Was the pandemic a grey rhino or a black swan? Best-selling author, Michele Wucker opined that it was more predictable than people realise.
The pandemic should encourage policymakers to pay more attention to other known but poorly managed risks. These include rising inequality, climate change and financial imbalances such as dangerous corporate-debt levels and asset bubbles. Picture each of these obvious dangers as a two-tonne grey rhinoceros with its horn pointed our way and its massive weight bearing down on us: they are very visible and their impact can be foreseen. The interactions among these rhinos heighten the danger. You could appropriately call them a crash—the zoological term for a group—of grey rhinos.
Politicians, pundits and investors often invoke the metaphor of the “black swan” to describe highly improbable, even unimaginable events. In particular, the global financial crisis of 2007-09 is often described as a black-swan event, despite warnings about derivatives and a subprime housing-market bubble. By definition, black swans cannot be predicted, so nothing can be done to prepare for them. This kind of thinking makes things worse by encouraging fatalism, rejecting accountability and giving the nod to short-termism and wilful ignorance, which in turn generate volatility and tail risk. To face the looming risks of 2021, we must replace black-swan fatalism with grey-rhino constructive pragmatism.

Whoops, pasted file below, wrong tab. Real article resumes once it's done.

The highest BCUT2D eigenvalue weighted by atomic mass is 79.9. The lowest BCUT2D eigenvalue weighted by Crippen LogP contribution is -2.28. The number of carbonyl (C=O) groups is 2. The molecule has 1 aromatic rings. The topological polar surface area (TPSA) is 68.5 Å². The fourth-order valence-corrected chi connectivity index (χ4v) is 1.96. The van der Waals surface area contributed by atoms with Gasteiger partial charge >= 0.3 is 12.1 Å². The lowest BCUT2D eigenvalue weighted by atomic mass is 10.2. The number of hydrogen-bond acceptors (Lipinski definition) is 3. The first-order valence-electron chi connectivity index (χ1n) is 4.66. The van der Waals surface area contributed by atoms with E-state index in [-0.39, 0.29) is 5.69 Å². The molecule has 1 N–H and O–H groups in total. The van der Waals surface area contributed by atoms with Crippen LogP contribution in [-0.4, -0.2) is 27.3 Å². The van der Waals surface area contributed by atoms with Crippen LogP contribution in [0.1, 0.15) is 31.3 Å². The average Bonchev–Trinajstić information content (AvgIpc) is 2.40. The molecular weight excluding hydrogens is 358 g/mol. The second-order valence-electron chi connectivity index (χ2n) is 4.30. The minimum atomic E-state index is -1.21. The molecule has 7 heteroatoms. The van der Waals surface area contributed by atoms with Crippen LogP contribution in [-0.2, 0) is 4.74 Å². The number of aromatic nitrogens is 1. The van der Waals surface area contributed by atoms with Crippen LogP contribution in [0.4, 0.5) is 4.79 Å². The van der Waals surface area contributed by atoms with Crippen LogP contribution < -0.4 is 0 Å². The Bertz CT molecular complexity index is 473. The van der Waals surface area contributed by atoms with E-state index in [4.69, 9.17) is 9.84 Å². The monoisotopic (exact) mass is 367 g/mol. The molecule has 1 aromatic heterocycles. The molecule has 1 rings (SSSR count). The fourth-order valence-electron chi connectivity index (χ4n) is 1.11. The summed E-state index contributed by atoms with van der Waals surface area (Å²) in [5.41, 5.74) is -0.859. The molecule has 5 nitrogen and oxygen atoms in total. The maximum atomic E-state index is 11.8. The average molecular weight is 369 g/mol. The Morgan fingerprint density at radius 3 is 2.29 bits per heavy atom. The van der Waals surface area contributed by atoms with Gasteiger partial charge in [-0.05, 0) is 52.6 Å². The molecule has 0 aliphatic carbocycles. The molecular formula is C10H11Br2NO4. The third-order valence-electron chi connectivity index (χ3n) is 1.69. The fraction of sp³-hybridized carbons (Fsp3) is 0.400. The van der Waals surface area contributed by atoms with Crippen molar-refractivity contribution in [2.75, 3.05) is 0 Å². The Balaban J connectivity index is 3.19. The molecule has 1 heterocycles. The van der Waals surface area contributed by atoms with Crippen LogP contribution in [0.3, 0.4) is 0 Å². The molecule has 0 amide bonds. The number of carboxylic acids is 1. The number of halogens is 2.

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Michele Wucker is an award-wining global thought leader who draws on three decades of experience in media and non-profit management and policy development.
Michele is the author of several books, the third of which is the highly praised “THE GRAY RHINO: How to Recognize and Act on the Obvious Dangers We Ignore”, which grew out of a presentation at the World Economic Forum annual meeting in Davos, Switzerland in which she coined the term “gray rhino” for highly probable, high impact crisis events.
Michele founded Gray Rhino & Company in 2015 to help leaders and organizations to identify and strategize responses to gray rhino risks that are neglected despite -and all too often because of- their size.
Michele has been recognized as a Young Global Leader of the World Economic Forum and a Guggenheim Fellow, among other honors. Her previous leadership positions include Vice President for Studies at The Chicago Council on Global Affairs; President of the World Policy Institute, which she re-launched in 2007 in a dramatic turnaround; and Latin America Bureau Chief at International Financing Review. She also has taught master’s students at the School for International and Public Affairs at Columbia University, of which she is an alumna. An engaging keynote speaker, moderator, panelist, and facilitator, she has delivered presentations in 16 countries on five continents. She lives in Chicago.
Michele’s speaking topics include:
- Gray Rhino-Proofing Your Future: A New Way to Think about Risk and Response
- Gray Rhinos, not Black Swans: A New Way to Think about Risk and Response
- Demographic Gray Rhinos: Robots Meet Aging and Migration
- Beyond Kicking the Can: How to Stop Muddling and Innovate